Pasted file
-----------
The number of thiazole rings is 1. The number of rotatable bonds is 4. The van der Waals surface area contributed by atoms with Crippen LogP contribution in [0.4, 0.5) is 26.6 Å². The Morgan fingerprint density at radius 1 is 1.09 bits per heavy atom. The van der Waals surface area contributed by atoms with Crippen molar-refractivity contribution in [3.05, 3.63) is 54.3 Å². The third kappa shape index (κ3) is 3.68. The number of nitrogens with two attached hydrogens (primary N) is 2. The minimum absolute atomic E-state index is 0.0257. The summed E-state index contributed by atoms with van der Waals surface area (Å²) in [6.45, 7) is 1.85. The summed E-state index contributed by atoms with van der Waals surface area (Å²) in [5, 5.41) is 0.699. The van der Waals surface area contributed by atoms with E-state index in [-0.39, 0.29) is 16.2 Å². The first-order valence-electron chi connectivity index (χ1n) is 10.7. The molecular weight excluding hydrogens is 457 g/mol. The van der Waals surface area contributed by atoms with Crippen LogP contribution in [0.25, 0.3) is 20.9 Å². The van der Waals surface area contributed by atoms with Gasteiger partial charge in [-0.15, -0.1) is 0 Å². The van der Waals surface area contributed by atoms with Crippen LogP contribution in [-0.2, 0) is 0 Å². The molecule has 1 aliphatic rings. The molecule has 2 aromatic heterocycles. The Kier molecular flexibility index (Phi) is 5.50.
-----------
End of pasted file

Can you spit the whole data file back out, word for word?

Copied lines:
The number of thiazole rings is 1. The number of rotatable bonds is 4. The van der Waals surface area contributed by atoms with Crippen LogP contribution in [0.4, 0.5) is 26.6 Å². The Morgan fingerprint density at radius 1 is 1.09 bits per heavy atom. The van der Waals surface area contributed by atoms with Crippen molar-refractivity contribution in [3.05, 3.63) is 54.3 Å². The third kappa shape index (κ3) is 3.68. The number of nitrogens with two attached hydrogens (primary N) is 2. The minimum absolute atomic E-state index is 0.0257. The summed E-state index contributed by atoms with van der Waals surface area (Å²) in [6.45, 7) is 1.85. The summed E-state index contributed by atoms with van der Waals surface area (Å²) in [5, 5.41) is 0.699. The van der Waals surface area contributed by atoms with E-state index in [-0.39, 0.29) is 16.2 Å². The first-order valence-electron chi connectivity index (χ1n) is 10.7. The molecular weight excluding hydrogens is 457 g/mol. The van der Waals surface area contributed by atoms with Crippen LogP contribution in [0.25, 0.3) is 20.9 Å². The van der Waals surface area contributed by atoms with Gasteiger partial charge in [-0.15, -0.1) is 0 Å². The van der Waals surface area contributed by atoms with Crippen LogP contribution in [-0.2, 0) is 0 Å². The molecule has 1 aliphatic rings. The molecule has 2 aromatic heterocycles. The Kier molecular flexibility index (Phi) is 5.50.